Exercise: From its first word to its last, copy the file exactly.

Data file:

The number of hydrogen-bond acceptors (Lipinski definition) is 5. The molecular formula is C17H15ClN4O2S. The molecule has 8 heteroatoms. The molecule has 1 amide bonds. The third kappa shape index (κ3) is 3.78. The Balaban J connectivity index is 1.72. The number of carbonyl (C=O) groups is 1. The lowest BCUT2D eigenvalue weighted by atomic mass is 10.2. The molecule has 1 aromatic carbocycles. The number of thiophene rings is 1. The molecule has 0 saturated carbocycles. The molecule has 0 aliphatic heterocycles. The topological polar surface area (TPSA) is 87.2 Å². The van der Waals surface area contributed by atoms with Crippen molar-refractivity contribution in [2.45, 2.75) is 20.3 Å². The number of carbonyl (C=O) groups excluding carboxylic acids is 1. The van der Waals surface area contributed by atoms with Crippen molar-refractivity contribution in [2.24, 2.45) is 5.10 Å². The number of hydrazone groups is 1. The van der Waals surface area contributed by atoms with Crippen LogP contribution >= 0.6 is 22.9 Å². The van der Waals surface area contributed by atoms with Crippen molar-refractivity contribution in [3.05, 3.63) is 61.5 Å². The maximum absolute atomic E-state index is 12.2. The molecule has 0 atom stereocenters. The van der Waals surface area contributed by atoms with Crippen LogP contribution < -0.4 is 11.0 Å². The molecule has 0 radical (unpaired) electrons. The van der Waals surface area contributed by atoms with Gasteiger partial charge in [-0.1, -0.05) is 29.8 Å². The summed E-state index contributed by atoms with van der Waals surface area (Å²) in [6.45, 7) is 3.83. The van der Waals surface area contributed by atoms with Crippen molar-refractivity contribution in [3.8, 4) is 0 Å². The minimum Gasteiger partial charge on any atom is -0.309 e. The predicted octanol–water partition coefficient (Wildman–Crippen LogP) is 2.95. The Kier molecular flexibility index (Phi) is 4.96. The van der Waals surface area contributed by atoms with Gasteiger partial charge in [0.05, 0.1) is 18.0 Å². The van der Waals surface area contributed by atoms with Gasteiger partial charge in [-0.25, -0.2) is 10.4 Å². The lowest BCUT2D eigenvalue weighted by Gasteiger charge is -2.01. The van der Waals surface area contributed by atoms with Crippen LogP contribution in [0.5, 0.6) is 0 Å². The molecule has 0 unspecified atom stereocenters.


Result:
The number of hydrogen-bond acceptors (Lipinski definition) is 5. The molecular formula is C17H15ClN4O2S. The molecule has 8 heteroatoms. The molecule has 1 amide bonds. The third kappa shape index (κ3) is 3.78. The Balaban J connectivity index is 1.72. The number of carbonyl (C=O) groups is 1. The lowest BCUT2D eigenvalue weighted by atomic mass is 10.2. The molecule has 1 aromatic carbocycles. The number of thiophene rings is 1. The molecule has 0 saturated carbocycles. The molecule has 0 aliphatic heterocycles. The topological polar surface area (TPSA) is 87.2 Å². The van der Waals surface area contributed by atoms with Crippen molar-refractivity contribution in [2.45, 2.75) is 20.3 Å². The number of carbonyl (C=O) groups excluding carboxylic acids is 1. The van der Waals surface area contributed by atoms with Crippen molar-refractivity contribution in [2.24, 2.45) is 5.10 Å². The number of hydrazone groups is 1. The van der Waals surface area contributed by atoms with Crippen LogP contribution >= 0.6 is 22.9 Å². The van der Waals surface area contributed by atoms with Crippen molar-refractivity contribution in [3.05, 3.63) is 61.5 Å². The maximum absolute atomic E-state index is 12.2. The molecule has 0 atom stereocenters. The van der Waals surface area contributed by atoms with Crippen LogP contribution < -0.4 is 11.0 Å². The molecule has 0 radical (unpaired) electrons. The van der Waals surface area contributed by atoms with Gasteiger partial charge in [-0.1, -0.05) is 29.8 Å². The summed E-state index contributed by atoms with van der Waals surface area (Å²) in [6.45, 7) is 3.83. The van der Waals surface area contributed by atoms with Crippen molar-refractivity contribution in [3.8, 4) is 0 Å². The minimum Gasteiger partial charge on any atom is -0.309 e. The predicted octanol–water partition coefficient (Wildman–Crippen LogP) is 2.95. The Kier molecular flexibility index (Phi) is 4.96. The van der Waals surface area contributed by atoms with Gasteiger partial charge in [0.05, 0.1) is 18.0 Å². The van der Waals surface area contributed by atoms with Gasteiger partial charge in [-0.25, -0.2) is 10.4 Å². The lowest BCUT2D eigenvalue weighted by Gasteiger charge is -2.01. The van der Waals surface area contributed by atoms with Crippen LogP contribution in [0.5, 0.6) is 0 Å². The molecule has 0 unspecified atom stereocenters.